Wednesday, November 30, 2011

Busy December for Congress

With the inability by the Joint Committee on Deficit Reduction (“Supercommittee”) to reach a deal before Thanksgiving, December will be a busy time for the U.S. House of Representative and Senate. Funding for the Federal Government expires on December 16th, meaning that Congress will have to pass either a Fiscal Year 2012 Budget or another continuing resolution (CR) before that deadline to prevent a government shutdown. Also looming are the thorny issues of a payroll tax extension, unemployment insurance, and the “doc fix” to cover the shortfall in Medicare payments to physicians, all of which are about to expire and the “Supercommittee” was supposed to address in its deliberations. Possible vehicles for these to be extended include the defense appropriations bill, an omnibus appropriations bill, or another CR.

On November 22nd, House Minority Leader, Nancy Pelosi, House Minority Whip, Steny Hoyer, and Assistant Democratic Leader, James Clyburn, wrote to Speaker John Boehner asking him to pass these three pieces of legislation. They argued that, “Independent economists from across the political spectrum estimate that the failure to pass these essential pieces of legislation could reduce economic growth by 2 percentage points next year.” Adding to this argument for a stimulus push to prevent another recession, the Congressional Budget Office last week released a report indicating that the ARRA economic stimulus package created 0.9 million jobs in 2009, 3.3 million jobs in 2010, and 2.6 million jobs in 2011.

Since the Democrats and Republicans seem far apart on how to pass these measures, it seems likely that lawmakers will remain in Washington, DC well past the date of December 8th, when the House was schedule to adjourn for the year. We need to remind our elected officials of the importance of an extension for the payroll tax cut, unempolyment insurance, and the Medicare payment "doc fix" in the lives of working Americans.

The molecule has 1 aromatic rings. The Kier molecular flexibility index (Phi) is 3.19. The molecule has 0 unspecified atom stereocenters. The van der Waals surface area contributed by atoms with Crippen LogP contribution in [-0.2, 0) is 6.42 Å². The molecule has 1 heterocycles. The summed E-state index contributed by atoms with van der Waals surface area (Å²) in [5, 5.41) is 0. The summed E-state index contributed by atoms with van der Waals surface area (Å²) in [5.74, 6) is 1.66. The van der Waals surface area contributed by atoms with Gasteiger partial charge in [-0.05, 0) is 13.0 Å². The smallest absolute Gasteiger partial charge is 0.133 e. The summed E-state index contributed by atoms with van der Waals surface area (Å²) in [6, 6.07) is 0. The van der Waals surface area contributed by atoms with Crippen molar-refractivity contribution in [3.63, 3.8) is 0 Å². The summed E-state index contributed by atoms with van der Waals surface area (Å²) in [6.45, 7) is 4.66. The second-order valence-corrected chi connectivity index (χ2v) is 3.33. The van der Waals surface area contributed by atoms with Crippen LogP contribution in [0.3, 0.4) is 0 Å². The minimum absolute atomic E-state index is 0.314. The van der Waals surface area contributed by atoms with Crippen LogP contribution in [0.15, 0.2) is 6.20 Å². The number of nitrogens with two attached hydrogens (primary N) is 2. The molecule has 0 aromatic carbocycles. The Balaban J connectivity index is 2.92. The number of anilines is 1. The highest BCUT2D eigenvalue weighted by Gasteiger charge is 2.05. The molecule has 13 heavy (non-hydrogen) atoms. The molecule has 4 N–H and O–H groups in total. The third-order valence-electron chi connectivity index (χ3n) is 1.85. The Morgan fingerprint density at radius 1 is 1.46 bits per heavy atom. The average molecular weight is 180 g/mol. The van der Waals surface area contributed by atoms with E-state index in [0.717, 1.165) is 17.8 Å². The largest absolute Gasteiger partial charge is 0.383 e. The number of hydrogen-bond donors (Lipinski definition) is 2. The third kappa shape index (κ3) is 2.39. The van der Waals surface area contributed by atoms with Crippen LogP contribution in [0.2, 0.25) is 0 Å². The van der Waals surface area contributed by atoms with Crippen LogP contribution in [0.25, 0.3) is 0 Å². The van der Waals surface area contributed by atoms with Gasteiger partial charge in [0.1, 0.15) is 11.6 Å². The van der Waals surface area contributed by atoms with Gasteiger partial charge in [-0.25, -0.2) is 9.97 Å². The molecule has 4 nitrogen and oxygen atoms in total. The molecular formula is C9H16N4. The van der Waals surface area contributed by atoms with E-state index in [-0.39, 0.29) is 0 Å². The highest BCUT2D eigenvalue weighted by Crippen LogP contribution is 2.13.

Thursday, November 10, 2011

Jobs, Jobs, Jobs!

One of the crucial pieces to solving our country’s debt crisis is the need to put people to work. As the economy continues to sputter and the American Recovery and Reinvestment Act (ARRA) is in its final stages, there is a need for Washington, DC to implement a real jobs plan.

With almost 14 million people unemployed, there is a need to put people to work. In addition to all the other benefits of people working, the U.S. economy reaps the proceeds of employed people paying taxes, purchasing products and services, and not drawing unemployment insurance benefits.

Harvard University economist and former National Economic Advisor, Lawrence Summers, has estimated that each additional one percent of economic growth will close the deficit by $400 billion (Center for American Progress, Recommendations for the Special Joint Committee on Deficit Reduction 2011).

Congress should recommend the extension of a payroll tax cut, the continuation of extended unemployment insurance benefits, and policies that will create jobs (and additional growth).